A version of this column appeared this week in many of the Battle Born Media newspapers — The Ely Times, the Mesquite Local News, the Mineral County Independent-News, the Eureka Sentinel and the Lincoln County Record — and the Elko Daily Free Press.

Gift Clause case is shunted by judge

A Carson City judge has dismissed on a technicality a lawsuit challenging as unconstitutional the governor’s so-called Catalyst Fund, which has doled out nearly $20 million in recent years to companies that promise to hire workers.

The suit was brought by Michael Little, owner of a company that converts recycled landscape trimmings into biomass, a renewable energy source. It claimed a $1.2 million handout to competitor SolarCity, which at the time installed solar panels on rooftop, violated the Gift Clause of the state Constitution, which prohibits the state donating or loaning money to any company. SolarCity has since pulled out of the state due to an adverse ruling by the Public Utilities Commission making that business unprofitable.

Little is represented by the Center for Justice and Constitutional Litigation (CJCL), a division of the Nevada Policy Research Institute.

The Nevada Appeal reports the judge dismissed the case because CJCL failed to add Clark County and SolarCity as parties to the case as he had instructed.

But CJCL attorney Joseph Becker told the judge SolarCity was not added because it has left the state. What happens next is unclear.

 

Plaintiff Michael Little

The Nevada Constitution specifically states: “The State shall not donate or loan money, or its credit, subscribe to or be, interested in the Stock of any company, association, or corporation, except corporations formed for educational or charitable purposes.” Voters have three times rejected amendments that would have removed the Gift Clause.

 

Becker explained in an interview a year ago that CJCL is in the business of trying to set precedent that serves the public interest.

Gift clauses started appearing in state constitutions in the mid-1800s after state governments in the East invested heavily in private companies building infrastructure such as canals and railroads that went bust. The states of Indiana, Illinois and Michigan were bankrupted as a result.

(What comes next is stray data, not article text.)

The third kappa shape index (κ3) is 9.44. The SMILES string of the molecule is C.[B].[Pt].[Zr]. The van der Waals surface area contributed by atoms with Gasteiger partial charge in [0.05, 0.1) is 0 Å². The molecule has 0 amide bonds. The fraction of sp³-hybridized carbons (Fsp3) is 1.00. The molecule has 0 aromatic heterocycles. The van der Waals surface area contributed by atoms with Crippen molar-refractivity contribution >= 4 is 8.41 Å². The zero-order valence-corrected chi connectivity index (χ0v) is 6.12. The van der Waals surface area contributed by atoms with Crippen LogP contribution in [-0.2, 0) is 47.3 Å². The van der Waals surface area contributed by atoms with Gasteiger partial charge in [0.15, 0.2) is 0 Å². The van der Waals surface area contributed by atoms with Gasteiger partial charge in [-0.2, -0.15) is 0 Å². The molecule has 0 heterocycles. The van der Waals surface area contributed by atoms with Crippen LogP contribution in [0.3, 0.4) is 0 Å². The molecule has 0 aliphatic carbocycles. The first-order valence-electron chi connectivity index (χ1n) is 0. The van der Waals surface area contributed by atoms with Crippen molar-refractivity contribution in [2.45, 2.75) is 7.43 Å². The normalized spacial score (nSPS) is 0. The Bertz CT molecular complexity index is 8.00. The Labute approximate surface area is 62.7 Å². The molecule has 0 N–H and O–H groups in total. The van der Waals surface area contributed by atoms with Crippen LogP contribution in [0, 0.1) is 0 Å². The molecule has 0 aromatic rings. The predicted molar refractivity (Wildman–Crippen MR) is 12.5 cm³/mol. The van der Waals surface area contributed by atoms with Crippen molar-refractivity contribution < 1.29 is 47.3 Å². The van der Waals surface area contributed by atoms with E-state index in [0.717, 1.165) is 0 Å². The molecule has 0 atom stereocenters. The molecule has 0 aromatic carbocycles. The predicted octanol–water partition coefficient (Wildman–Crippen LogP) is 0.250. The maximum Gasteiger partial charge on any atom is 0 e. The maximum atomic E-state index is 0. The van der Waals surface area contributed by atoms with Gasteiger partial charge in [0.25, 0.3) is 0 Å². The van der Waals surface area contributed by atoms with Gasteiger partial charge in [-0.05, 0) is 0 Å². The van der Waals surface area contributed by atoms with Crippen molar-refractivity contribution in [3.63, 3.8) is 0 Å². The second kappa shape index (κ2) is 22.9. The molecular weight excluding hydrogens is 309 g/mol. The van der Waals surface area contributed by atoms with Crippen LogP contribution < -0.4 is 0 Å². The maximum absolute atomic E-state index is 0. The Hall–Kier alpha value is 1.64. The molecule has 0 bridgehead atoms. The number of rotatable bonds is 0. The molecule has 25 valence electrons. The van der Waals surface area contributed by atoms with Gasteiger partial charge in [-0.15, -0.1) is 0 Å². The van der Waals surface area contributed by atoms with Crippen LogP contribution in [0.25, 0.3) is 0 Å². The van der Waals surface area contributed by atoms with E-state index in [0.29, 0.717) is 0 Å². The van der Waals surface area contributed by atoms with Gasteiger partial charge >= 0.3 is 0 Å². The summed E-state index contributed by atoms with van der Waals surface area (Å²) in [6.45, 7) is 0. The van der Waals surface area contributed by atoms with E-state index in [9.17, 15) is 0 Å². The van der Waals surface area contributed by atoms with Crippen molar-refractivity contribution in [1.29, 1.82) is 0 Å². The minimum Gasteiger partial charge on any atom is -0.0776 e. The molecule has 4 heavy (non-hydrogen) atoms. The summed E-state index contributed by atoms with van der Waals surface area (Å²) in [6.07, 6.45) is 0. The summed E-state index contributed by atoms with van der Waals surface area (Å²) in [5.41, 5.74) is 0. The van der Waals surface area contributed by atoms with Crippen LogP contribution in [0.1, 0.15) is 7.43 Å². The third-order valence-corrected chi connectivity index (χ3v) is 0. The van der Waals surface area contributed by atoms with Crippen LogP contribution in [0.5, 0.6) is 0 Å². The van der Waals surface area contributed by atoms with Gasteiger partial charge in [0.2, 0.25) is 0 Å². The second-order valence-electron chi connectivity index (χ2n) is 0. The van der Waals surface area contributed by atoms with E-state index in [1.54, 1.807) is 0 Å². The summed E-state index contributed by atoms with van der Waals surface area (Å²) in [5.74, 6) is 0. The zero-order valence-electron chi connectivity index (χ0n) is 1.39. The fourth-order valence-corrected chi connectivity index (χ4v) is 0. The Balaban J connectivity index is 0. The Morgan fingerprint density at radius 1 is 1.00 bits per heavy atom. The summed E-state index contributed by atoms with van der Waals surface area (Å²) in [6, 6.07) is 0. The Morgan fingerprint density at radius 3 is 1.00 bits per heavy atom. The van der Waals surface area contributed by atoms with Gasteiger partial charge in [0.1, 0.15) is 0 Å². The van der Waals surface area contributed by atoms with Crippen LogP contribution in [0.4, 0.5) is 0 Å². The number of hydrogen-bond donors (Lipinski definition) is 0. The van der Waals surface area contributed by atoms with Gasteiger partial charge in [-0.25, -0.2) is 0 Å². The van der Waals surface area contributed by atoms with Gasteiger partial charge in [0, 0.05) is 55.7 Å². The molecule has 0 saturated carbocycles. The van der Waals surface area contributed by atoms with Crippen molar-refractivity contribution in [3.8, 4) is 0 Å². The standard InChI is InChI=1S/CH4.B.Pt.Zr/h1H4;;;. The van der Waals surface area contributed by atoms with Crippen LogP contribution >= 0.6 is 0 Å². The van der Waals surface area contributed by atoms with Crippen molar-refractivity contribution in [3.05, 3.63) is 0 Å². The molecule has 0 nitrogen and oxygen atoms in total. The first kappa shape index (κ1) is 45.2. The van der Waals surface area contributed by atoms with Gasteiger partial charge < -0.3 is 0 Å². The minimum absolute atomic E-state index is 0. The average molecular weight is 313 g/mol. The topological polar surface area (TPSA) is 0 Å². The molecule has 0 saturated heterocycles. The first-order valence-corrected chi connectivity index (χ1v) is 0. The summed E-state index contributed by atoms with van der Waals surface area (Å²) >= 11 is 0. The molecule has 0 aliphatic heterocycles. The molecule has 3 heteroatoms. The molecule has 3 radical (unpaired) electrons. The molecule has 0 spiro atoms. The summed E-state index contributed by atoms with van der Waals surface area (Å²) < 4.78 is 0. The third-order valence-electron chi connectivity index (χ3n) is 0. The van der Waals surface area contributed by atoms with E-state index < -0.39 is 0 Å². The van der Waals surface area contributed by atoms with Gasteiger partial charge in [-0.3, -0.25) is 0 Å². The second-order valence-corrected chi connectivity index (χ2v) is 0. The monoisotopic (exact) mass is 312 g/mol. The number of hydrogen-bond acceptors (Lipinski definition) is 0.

“We needed a vote of the people to change the Constitution, which never happened, but now suddenly its OK for the state to do something that up until now, even they insisted, would take a constitutional amendment,” Becker said earlier.

Judge again slaps down PERS for trying to hide retirement records from the public

A Carson City judge has slapped down the Nevada Public Employees’ Retirement System for refusing to release the names and pensions of 57,000 public retirees under the state public records law, according to The AP.

The Nevada Policy Research Institute sued PERS back in July for again refusing to release those records. The Reno newspaper successfully sued for those records in 2013.

District Judge James Wilson ruled Tuesday that the PERS claim that making these names public would subject the retirees to cybercrime was “hypothetical and speculative.”

After the 2013 ruling, PERS altered the way it kept records, claiming it only had records filed by using Social Security numbers, which are “non-disclosable” by law.

”By replacing names with ‘non-disclosable’ social security numbers in its actuarial record-keeping documents, PERS has attempted to circumvent the 2013 ruling of the Nevada Supreme Court requiring disclosure,” explained Joseph Becker, the director of NPRI’s Center for Justice and Constitutional Litigation at the time of the suit.

In 2015 NPRI requested retirement records to include on its TransparentNevada.com website — a free resource for public-sector administrators and taxpayers interested in learning about the cost of public sector compensation.

The lawsuit itself argued the information was clearly subject to the public records law, which was intended to “foster democratic principles by providing members of the public with access to inspect and copy public books and records.”
Additionally, the suit noted that in 2015 state Supreme Court ruled: “When an agency has a computer program that can readily compile the requested information, the agency is not excused from its duty to produce and disclose that information.

“Despite having the clear ability to provide the public with useful and complete records, PERS has deliberately subverted transparency by altering its record keeping, and refusing repeated requests for full disclosure,” NPRI and CJCL noted at the time.